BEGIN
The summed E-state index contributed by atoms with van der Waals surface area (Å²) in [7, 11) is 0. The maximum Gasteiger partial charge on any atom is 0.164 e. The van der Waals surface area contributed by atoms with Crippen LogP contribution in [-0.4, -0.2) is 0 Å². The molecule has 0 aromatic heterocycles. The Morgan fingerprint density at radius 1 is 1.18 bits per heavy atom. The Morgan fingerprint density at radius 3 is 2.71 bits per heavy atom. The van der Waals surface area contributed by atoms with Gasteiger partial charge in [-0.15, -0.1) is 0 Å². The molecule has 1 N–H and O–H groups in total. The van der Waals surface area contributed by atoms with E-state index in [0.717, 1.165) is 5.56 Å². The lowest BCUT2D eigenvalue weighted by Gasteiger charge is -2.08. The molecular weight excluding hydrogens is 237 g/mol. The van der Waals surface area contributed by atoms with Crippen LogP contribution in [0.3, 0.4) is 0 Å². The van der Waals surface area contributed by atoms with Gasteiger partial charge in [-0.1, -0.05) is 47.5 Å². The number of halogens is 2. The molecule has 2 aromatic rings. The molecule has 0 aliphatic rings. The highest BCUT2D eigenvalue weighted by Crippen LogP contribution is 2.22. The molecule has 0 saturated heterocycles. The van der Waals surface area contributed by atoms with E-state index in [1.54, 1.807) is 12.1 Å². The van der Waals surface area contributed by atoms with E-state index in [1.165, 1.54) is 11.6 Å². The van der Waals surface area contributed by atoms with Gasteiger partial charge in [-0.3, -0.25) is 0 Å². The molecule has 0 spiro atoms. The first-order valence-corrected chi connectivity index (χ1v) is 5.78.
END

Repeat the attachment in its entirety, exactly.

The summed E-state index contributed by atoms with van der Waals surface area (Å²) in [7, 11) is 0. The maximum Gasteiger partial charge on any atom is 0.164 e. The van der Waals surface area contributed by atoms with Crippen LogP contribution in [-0.4, -0.2) is 0 Å². The molecule has 0 aromatic heterocycles. The Morgan fingerprint density at radius 1 is 1.18 bits per heavy atom. The Morgan fingerprint density at radius 3 is 2.71 bits per heavy atom. The van der Waals surface area contributed by atoms with Gasteiger partial charge in [-0.15, -0.1) is 0 Å². The molecule has 1 N–H and O–H groups in total. The van der Waals surface area contributed by atoms with E-state index in [0.717, 1.165) is 5.56 Å². The lowest BCUT2D eigenvalue weighted by Gasteiger charge is -2.08. The molecular weight excluding hydrogens is 237 g/mol. The van der Waals surface area contributed by atoms with Crippen LogP contribution in [0.3, 0.4) is 0 Å². The van der Waals surface area contributed by atoms with Gasteiger partial charge in [-0.1, -0.05) is 47.5 Å². The number of halogens is 2. The molecule has 2 aromatic rings. The molecule has 0 aliphatic rings. The highest BCUT2D eigenvalue weighted by Crippen LogP contribution is 2.22. The molecule has 0 saturated heterocycles. The van der Waals surface area contributed by atoms with E-state index in [1.54, 1.807) is 12.1 Å². The van der Waals surface area contributed by atoms with E-state index in [1.165, 1.54) is 11.6 Å². The van der Waals surface area contributed by atoms with Gasteiger partial charge in [-0.3, -0.25) is 0 Å². The molecule has 0 spiro atoms. The first-order valence-corrected chi connectivity index (χ1v) is 5.78.